Brendan Cucinello is one of Long Island’s brightest bass-fishing stars, both as a tournament and big bass angler. His name is synonymous with sizable largemouth and smallmouth bass, and he thoroughly enjoys fishing throughout the entirety of the fall months. Brendan offers the following advice for fishing late-season bass: “When those fall flurries of bass caught in typical locations pass by and the bites seem fewer and farther between, don’t give up. One of the best-kept secrets of Long Island lunker hunters is timing. While most sportsmen shift their attention towards hunting deer and turkey, die-hard bass fishermen bundle up and get out on the water. On Long Island, this typically occurs in November when the air and water temps begin to drop below 60 degrees. Shallow cover with a drop-off nearby is one of your best options. I stick with a compact jig and craw trailer in black, but I always keep a micro jig combo tied on as the water temps cool. If you are willing to put in the time, the rewards can be great.”

The reference to “deep” water is totally relative to the nature of the lake or pond you are fishing. Many of the Island’s waters are predominantly shallow. On these lakes, any water depth below five feet may be considered deep. Lakes such as Ronkonkoma, and other local kettle lakes offer greater depth variations and, at times, water deeper than 60 feet. Despite the shallow-water nature of many Long Island lakes and ponds, structure-fishing techniques have significant implications. Structure not only relates to bottom contour changes but also whatever happens to be on or around those contour changes. Structure can be subtle or easy to identify like a fallen tree sitting at the edge of the shoreline. It can also be a stump or break between two different depths of water, a weed bed on a shoal, lily pads positioned at the point of a cove, or brush at the edge of shallow water where it breaks to deeper water. Learning how to fish the structure in your favorite bodies of water can only help increase your odds for success.

LI 5-pound largemouth in canoe
Anglers who consistently fished Long Island’s freshwaters in 2021 were rewarded with some beautiful largemouth bass, like this 5-pounder.

Long Island Bass Tackle

Whatever tackle you use on other bass waters will work well on Long Island, but here’s a brief rundown of some basic options.

Most of Long Island bass fishing can be adequately handled with either light to medium-heavy spinning or conventional baitcasting tackle. Many smaller ponds are also ideal places to wield the long rod with bass bugs and poppers. Casting outfits are efficient for pitching and flipping, while spinning and lighter lines work well for finesse-fishing some of the more subtle baits.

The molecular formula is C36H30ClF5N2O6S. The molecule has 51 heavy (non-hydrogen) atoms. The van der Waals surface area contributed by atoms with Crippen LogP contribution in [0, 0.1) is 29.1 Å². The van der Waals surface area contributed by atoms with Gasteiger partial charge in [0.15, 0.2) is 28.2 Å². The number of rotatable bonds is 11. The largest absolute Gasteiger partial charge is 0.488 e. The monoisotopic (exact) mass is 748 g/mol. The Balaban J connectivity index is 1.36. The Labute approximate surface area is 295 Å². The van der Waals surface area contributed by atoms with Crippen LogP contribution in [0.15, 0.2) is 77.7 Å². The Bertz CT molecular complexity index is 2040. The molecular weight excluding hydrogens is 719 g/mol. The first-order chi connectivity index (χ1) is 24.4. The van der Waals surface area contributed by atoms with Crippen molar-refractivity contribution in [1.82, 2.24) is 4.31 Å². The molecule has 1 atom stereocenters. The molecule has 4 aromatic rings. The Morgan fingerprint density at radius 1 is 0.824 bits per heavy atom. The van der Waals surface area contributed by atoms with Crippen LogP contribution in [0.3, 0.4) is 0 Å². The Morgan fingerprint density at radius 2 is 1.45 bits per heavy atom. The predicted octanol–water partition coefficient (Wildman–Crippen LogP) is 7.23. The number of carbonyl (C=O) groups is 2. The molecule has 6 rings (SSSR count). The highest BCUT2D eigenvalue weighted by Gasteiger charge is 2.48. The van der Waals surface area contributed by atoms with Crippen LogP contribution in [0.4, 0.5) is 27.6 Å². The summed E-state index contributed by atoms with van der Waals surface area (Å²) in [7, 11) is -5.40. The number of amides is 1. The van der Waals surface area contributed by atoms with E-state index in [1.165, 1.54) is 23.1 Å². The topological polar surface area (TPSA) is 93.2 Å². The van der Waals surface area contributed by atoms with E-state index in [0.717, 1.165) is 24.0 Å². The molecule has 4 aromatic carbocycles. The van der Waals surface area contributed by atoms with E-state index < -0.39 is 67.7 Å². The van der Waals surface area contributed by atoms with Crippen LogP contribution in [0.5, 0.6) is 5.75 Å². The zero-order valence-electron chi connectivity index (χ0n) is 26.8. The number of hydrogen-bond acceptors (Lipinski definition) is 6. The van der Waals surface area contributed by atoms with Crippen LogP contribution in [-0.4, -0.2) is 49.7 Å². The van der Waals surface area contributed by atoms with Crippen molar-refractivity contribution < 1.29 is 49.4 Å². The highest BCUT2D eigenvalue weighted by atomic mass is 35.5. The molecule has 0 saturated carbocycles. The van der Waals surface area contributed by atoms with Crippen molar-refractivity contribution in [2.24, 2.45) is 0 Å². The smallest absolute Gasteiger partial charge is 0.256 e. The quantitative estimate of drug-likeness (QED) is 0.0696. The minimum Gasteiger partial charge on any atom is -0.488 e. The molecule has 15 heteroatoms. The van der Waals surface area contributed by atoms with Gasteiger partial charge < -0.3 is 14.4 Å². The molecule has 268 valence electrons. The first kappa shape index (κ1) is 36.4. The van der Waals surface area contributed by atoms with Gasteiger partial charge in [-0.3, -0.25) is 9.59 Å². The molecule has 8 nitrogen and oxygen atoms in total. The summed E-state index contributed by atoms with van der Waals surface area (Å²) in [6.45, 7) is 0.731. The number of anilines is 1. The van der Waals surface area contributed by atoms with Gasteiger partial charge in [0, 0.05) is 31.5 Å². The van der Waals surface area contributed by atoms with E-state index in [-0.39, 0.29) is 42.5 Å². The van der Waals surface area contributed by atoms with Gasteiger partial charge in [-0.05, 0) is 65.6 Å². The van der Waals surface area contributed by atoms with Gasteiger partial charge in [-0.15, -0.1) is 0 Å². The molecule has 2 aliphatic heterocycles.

When using spinning tackle, select rods measuring between 6 and 7 feet in length with a blank rating of either medium or medium/heavy. This type of action can effectively handle a wide range of bass baits including topwater plugs, spinnerbaits, crankbaits, jig variations, and plastic/soft baits. My preference is a rod with a two-handed grip. That additional leverage is helpful in fighting fish and can be beneficial when casting light lures.

Emory Butts Sr. and Emory Butts Jr.
Emory Butts Sr. and Emory Butts Jr. are one of Long Island’s best father and son fishing duos. They have caught countless lunker largemouth from many of the island’s waters.

Matching a reel to this rod is an easy proposition since there are many excellent models on the market today. The reel should accommodate 8- to 12-pound-test diameter lines. With some of the newer hybrid and braided lines, you can upscale the pound-test while maintaining the same diameter of the smaller lines. Flipping outfits and associated techniques also work nicely in and around shoreline structure. Big bass in tough places often require sturdy gear, so medium to medium-heavy outfits with braided line can be the ticket to landing trophy bass.

Should you choose to fish for Long Island bass, please bear in mind that the attraction of this gamefish is its unique existence. Unlike trout, bass populations on Long Island are not sustained by stocking efforts. These bass are wild, existing and perpetuating by instinct alone. It is this quality that earns the “bass without stripes” the respect of Long Island’s fishing minority. Please practice catch and release and respect the fishery.

Long Island Largemouth Regulations

When fishing any freshwater body on Long Island, the angler must adhere to state fishing regulations as well as any specific Town or Village ordinances or special fishing regulations. Refer to the New York State Departmental of Environment Conservation website for licensing requirements, special fishing regulations, and any relevant health advisories regarding the consumption of fish.

The general black bass fishing season on LI extends from the first Saturday in June through November 30. Bass cannot be targeted during their expected spawning period, which is from May 1 up to and including the Friday before the first Saturday in June. A number of lakes and ponds have special winter catch-and-release regulations. For specific details on those seasons and affected bodies of water, check the NYS DEC website.